Thank you Arjen

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Valued Contributor II
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Not necessarily: you can use the /free option to compile the source files. /free instructs the compiler to regard them as free-form source. Then it is a matter of identifying the right error messages.

An alternative might be to write a small program (in any language that you find suitable) to report instances of spaces in between letters. You would have to filter out things like "subroutine mysub" and "else if", as well as literal strings.

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Black Belt Retired Employee
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What problem are you trying to solve? It's legal to have different named variables in the COMMON blocks in different program units, though it's an extremely poor practice. Spaces (and tabs) in variable names are also legal (in fixed-form source) but not a good idea.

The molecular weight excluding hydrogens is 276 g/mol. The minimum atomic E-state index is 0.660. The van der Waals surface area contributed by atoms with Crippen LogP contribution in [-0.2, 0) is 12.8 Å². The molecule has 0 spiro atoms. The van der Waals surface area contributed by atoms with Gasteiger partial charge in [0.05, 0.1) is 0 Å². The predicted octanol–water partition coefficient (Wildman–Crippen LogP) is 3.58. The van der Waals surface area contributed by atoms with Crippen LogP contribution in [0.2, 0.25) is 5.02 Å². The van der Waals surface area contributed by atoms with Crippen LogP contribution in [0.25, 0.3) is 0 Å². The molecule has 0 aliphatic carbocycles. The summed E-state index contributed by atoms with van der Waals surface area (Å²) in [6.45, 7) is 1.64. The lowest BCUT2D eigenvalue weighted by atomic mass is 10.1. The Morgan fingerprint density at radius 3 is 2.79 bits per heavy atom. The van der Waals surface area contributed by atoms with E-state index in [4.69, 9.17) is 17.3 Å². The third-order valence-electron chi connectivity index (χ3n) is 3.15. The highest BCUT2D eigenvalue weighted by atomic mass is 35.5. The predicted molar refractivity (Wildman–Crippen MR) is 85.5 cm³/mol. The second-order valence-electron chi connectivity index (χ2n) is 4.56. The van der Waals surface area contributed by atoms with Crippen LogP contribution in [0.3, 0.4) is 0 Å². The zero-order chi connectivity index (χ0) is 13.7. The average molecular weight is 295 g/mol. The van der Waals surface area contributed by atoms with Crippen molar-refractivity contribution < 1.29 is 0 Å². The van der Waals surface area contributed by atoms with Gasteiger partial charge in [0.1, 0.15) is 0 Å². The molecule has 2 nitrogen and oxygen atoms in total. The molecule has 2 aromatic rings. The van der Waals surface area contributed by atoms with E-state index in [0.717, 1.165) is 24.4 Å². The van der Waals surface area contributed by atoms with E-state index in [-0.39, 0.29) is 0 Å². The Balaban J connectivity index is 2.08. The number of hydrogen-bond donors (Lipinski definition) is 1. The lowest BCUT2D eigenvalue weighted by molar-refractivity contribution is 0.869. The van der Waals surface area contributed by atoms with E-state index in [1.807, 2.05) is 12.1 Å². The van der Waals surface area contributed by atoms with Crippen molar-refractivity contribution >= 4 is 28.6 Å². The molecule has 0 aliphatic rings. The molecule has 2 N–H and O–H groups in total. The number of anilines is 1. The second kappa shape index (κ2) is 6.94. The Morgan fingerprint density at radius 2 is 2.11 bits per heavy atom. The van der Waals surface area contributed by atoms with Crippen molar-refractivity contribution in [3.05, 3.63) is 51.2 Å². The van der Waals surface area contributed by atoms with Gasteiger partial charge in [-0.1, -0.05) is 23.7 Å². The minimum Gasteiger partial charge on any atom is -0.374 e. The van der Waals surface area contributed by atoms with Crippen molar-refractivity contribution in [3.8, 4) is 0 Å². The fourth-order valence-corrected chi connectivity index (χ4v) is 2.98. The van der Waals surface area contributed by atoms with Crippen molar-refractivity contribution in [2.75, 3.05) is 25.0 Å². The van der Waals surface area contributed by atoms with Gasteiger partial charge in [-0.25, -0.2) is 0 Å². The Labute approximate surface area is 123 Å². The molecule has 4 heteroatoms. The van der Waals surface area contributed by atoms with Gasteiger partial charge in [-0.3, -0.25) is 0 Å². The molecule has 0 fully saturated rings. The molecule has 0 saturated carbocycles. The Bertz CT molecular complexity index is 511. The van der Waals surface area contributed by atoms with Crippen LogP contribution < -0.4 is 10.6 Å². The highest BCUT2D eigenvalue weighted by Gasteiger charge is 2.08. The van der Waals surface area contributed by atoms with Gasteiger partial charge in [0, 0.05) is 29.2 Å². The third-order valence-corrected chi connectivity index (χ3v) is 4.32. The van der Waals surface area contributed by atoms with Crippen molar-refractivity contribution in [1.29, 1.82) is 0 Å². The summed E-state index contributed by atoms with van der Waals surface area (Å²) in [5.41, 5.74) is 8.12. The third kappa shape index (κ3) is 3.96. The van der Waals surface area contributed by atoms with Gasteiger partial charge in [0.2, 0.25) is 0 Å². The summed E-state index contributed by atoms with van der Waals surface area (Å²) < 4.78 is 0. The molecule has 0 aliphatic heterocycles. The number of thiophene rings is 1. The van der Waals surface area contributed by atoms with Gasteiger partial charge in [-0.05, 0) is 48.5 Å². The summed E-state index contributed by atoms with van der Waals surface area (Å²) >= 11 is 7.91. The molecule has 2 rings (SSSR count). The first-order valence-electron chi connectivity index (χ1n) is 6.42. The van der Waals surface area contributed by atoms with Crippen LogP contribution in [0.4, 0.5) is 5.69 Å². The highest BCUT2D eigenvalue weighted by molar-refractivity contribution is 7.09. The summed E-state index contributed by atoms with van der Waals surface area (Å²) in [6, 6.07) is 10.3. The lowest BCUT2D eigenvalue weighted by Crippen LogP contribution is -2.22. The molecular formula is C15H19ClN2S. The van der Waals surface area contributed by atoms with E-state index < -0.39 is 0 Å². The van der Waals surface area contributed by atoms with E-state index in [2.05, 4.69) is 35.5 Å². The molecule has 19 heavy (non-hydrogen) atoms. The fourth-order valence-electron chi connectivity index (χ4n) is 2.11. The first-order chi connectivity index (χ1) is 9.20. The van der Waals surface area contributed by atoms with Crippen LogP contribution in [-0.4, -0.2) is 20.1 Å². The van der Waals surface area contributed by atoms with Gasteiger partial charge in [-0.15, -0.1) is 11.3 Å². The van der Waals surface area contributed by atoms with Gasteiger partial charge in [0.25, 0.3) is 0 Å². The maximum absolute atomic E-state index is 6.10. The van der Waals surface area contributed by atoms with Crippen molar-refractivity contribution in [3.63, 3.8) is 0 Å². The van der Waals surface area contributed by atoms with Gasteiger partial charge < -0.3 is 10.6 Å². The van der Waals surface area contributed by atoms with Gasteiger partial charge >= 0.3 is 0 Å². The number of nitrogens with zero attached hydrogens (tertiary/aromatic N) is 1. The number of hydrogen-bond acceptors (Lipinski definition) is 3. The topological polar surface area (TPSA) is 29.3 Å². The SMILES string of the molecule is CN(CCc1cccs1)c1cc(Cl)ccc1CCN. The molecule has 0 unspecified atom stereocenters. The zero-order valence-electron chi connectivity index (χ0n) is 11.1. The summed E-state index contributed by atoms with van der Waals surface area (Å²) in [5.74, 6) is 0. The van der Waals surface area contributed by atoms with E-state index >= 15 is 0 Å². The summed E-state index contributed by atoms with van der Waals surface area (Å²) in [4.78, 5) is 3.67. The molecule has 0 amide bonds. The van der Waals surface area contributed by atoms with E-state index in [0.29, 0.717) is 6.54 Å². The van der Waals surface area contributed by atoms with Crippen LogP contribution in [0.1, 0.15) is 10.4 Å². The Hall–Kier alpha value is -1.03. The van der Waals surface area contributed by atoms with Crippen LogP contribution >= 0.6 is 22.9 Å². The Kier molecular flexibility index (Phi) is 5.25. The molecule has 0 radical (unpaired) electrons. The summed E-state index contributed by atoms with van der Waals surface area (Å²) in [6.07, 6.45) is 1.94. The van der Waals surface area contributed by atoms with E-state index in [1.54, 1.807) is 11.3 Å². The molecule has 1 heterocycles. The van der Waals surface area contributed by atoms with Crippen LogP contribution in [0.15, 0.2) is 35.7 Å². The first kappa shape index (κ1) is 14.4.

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Beginner
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I am trying to reverse-engineer an old software of ours, and yeah I'm aware it's full of very bad practices, and this one is far from being the worst. That's precisely why it needs refactoring.

For that I need to understand what data(variables) are used, and where. Then, I want to replace all COMMONs with a USE MODULE statement, meaning I have to rename COMMON variables with unique name.

SUBROUTINE A
   INTEGER x, y